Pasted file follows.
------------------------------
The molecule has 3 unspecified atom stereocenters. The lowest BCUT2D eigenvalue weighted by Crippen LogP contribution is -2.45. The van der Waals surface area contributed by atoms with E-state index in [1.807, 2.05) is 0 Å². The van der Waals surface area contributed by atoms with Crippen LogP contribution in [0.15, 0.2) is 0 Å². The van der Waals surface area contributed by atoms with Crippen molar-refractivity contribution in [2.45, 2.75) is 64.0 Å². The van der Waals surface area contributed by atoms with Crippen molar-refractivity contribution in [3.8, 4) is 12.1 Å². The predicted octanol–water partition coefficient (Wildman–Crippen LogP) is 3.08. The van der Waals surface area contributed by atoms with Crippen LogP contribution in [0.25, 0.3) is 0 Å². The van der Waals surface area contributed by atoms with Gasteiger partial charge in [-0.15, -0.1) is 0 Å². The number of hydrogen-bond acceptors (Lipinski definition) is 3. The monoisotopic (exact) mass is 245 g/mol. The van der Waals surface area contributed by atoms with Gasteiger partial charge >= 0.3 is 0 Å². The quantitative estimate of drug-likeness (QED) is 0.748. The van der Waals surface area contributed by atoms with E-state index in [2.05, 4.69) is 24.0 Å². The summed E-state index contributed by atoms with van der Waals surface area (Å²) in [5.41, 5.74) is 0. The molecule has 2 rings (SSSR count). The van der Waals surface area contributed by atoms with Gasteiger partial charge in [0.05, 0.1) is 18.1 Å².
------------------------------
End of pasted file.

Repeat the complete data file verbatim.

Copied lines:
The molecule has 3 unspecified atom stereocenters. The lowest BCUT2D eigenvalue weighted by Crippen LogP contribution is -2.45. The van der Waals surface area contributed by atoms with E-state index in [1.807, 2.05) is 0 Å². The van der Waals surface area contributed by atoms with Crippen LogP contribution in [0.15, 0.2) is 0 Å². The van der Waals surface area contributed by atoms with Crippen molar-refractivity contribution in [2.45, 2.75) is 64.0 Å². The van der Waals surface area contributed by atoms with Crippen molar-refractivity contribution in [3.8, 4) is 12.1 Å². The predicted octanol–water partition coefficient (Wildman–Crippen LogP) is 3.08. The van der Waals surface area contributed by atoms with Crippen LogP contribution in [0.25, 0.3) is 0 Å². The van der Waals surface area contributed by atoms with Gasteiger partial charge in [-0.15, -0.1) is 0 Å². The number of hydrogen-bond acceptors (Lipinski definition) is 3. The monoisotopic (exact) mass is 245 g/mol. The van der Waals surface area contributed by atoms with Gasteiger partial charge >= 0.3 is 0 Å². The quantitative estimate of drug-likeness (QED) is 0.748. The van der Waals surface area contributed by atoms with E-state index in [2.05, 4.69) is 24.0 Å². The summed E-state index contributed by atoms with van der Waals surface area (Å²) in [5.41, 5.74) is 0. The molecule has 2 rings (SSSR count). The van der Waals surface area contributed by atoms with Gasteiger partial charge in [0.05, 0.1) is 18.1 Å².